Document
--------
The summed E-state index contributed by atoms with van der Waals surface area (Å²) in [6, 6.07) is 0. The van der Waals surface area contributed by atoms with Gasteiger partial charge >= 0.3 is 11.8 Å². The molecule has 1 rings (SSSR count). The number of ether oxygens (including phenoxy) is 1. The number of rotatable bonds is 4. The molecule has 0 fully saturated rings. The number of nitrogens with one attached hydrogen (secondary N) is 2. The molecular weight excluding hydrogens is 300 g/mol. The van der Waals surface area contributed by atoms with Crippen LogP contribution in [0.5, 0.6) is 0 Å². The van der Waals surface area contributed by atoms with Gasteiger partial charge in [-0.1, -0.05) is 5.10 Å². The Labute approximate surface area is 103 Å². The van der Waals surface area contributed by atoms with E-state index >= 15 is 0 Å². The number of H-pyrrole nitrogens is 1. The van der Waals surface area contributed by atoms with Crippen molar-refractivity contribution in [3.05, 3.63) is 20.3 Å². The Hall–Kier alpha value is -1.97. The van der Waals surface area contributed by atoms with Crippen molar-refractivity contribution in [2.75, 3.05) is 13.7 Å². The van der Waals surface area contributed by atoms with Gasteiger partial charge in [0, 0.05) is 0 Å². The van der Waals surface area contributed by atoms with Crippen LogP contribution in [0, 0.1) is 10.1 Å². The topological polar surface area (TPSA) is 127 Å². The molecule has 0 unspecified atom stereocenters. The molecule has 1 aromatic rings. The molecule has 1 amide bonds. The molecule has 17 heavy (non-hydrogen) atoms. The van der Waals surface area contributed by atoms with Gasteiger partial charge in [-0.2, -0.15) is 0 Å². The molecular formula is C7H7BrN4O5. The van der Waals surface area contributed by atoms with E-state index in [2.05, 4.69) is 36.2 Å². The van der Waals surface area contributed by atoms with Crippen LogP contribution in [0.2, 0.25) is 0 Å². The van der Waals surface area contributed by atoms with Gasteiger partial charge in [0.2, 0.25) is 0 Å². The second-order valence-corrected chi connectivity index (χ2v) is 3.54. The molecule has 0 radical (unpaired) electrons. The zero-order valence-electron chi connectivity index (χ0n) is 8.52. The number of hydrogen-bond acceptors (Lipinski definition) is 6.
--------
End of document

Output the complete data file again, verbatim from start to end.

The summed E-state index contributed by atoms with van der Waals surface area (Å²) in [6, 6.07) is 0. The van der Waals surface area contributed by atoms with Gasteiger partial charge >= 0.3 is 11.8 Å². The molecule has 1 rings (SSSR count). The number of ether oxygens (including phenoxy) is 1. The number of rotatable bonds is 4. The molecule has 0 fully saturated rings. The number of nitrogens with one attached hydrogen (secondary N) is 2. The molecular weight excluding hydrogens is 300 g/mol. The van der Waals surface area contributed by atoms with Crippen LogP contribution in [0.5, 0.6) is 0 Å². The van der Waals surface area contributed by atoms with Gasteiger partial charge in [-0.1, -0.05) is 5.10 Å². The Labute approximate surface area is 103 Å². The van der Waals surface area contributed by atoms with E-state index >= 15 is 0 Å². The number of H-pyrrole nitrogens is 1. The van der Waals surface area contributed by atoms with Crippen molar-refractivity contribution in [3.05, 3.63) is 20.3 Å². The Hall–Kier alpha value is -1.97. The van der Waals surface area contributed by atoms with Crippen molar-refractivity contribution in [2.75, 3.05) is 13.7 Å². The van der Waals surface area contributed by atoms with Gasteiger partial charge in [0, 0.05) is 0 Å². The van der Waals surface area contributed by atoms with Crippen LogP contribution in [0, 0.1) is 10.1 Å². The topological polar surface area (TPSA) is 127 Å². The molecule has 0 unspecified atom stereocenters. The molecule has 1 aromatic rings. The molecule has 1 amide bonds. The molecule has 17 heavy (non-hydrogen) atoms. The van der Waals surface area contributed by atoms with Gasteiger partial charge in [-0.2, -0.15) is 0 Å². The molecular formula is C7H7BrN4O5. The van der Waals surface area contributed by atoms with E-state index in [2.05, 4.69) is 36.2 Å². The van der Waals surface area contributed by atoms with Crippen LogP contribution in [0.2, 0.25) is 0 Å². The van der Waals surface area contributed by atoms with Gasteiger partial charge in [0.2, 0.25) is 0 Å². The second-order valence-corrected chi connectivity index (χ2v) is 3.54. The molecule has 0 radical (unpaired) electrons. The zero-order valence-electron chi connectivity index (χ0n) is 8.52. The number of hydrogen-bond acceptors (Lipinski definition) is 6.